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MIT leaders, including President L. Rafael Reif, crowded into City Hall on Monday night to lobby the Council to support their plans for the university’s development in Kendall Square.
In December, MIT submitted a petition to change zoning ordinances in Kendall Square to allow for the development of 26-acres of the university’s property. MIT plans to transform four parking lots into lab, office, housing, and research space.
“Together, we can create the world’s liveliest innovation district,” Raif told the Council. Much of the new complex would be devoted to innovation and entrepreneurship, he said.
MIT had originally petitioned for rezoning in Kendall Square in 2010, but failed to win the support of the Council. Councilors had said that MIT’s proposals lacked detail, and that MIT needed to include more affordable housing units in the plan.
The second proposal, submitted to the Council last December, includes new concessions to the broader Cambridge community, including a $10 million community benefits program and a $4 million provision for the city’s Affordable Housing Trust. The Council needs to vote on this ordinance before the petition expires on April 15.
Council members praised the MIT leadership for their presence at the meeting.
“I just wanted to recognize the President being here was a monumental shift from the last time around,” said Councilor Leland Cheung at Monday’s meeting.
Praising MIT leadership for appearing before the Council, Councilor Kenneth E. Reeves ’72 noted that, in recent years, senior Harvard administrators have chosen not to testify on their development plans before the Council.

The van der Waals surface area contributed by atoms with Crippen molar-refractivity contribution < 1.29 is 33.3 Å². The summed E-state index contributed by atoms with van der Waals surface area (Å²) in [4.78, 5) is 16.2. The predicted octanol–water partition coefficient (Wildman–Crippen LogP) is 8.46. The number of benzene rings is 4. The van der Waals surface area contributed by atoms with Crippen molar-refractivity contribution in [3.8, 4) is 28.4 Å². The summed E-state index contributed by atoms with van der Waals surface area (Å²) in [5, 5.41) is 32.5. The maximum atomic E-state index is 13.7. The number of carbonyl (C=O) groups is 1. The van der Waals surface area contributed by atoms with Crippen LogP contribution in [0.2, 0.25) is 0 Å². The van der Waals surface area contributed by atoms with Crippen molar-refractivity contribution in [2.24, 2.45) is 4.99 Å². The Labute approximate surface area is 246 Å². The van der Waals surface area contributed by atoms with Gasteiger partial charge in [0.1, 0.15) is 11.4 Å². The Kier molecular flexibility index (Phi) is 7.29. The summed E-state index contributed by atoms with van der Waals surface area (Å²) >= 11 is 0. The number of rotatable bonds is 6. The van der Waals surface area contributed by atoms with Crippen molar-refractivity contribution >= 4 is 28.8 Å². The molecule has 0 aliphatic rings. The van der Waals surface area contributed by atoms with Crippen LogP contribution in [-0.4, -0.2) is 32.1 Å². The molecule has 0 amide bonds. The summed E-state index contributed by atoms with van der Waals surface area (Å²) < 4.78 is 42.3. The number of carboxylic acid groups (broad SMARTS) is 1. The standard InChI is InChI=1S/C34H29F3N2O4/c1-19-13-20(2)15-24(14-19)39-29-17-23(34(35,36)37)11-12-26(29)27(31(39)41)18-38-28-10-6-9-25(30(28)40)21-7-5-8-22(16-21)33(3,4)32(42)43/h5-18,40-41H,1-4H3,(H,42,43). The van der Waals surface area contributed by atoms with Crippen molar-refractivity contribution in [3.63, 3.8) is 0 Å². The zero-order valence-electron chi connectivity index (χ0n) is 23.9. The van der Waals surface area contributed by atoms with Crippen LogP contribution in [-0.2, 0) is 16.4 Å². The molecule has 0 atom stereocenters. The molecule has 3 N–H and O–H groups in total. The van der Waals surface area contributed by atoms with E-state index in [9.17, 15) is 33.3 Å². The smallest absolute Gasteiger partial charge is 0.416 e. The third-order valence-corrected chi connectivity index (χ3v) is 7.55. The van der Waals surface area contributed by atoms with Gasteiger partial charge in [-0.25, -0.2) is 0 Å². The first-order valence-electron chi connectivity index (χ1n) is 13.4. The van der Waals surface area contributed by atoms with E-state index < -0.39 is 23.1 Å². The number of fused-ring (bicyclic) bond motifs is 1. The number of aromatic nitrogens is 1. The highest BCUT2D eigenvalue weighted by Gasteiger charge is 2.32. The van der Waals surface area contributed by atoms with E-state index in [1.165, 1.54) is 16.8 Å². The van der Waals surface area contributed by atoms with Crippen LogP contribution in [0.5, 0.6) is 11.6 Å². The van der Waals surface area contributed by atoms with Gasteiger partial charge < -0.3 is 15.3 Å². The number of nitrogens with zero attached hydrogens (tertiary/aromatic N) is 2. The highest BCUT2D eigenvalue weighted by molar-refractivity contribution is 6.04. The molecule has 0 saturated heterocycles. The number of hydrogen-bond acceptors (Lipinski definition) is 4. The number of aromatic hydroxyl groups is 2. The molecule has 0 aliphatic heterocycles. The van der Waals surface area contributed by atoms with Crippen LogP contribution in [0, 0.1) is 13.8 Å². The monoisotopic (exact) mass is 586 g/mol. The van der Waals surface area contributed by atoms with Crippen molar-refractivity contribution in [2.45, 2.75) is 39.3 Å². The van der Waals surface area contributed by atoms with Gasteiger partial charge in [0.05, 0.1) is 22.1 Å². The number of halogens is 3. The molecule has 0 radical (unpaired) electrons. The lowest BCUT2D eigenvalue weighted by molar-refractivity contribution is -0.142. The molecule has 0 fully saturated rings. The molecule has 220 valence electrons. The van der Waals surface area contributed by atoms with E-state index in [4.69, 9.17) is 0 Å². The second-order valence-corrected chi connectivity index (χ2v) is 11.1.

“At Harvard they’ve tended to think that someone from community relations can go over to the Council,” said Reeves. “But it did not prove enough.”
During the meeting, several Cambridge residents protested the Kendall Square development plans on the grounds of noise pollution.
“I would like to suggest that we not trade quality of life for prosperity,” said Jo M. Solet, a clinical instructor at Harvard Medical School.
“We are poised to put so much noise-making stuff all over this city,” said Heather M. Hoffman, a Cambridge resident. “The people who live in these housing units won’t be able to hear themselves think.”
The Councilors agreed on the need to develop mechanisms for enforcing the City’s noise ordinances. Although they expressed support for the MIT’s development plans, they also referred the matter of the noise ordinance to the Cambridge Environment Committee for further investigation.
—Staff writer Sonali Y. Salgado can be reached at firstname.lastname@example.org. Follow her on Twitter @SonaliSalgado16.
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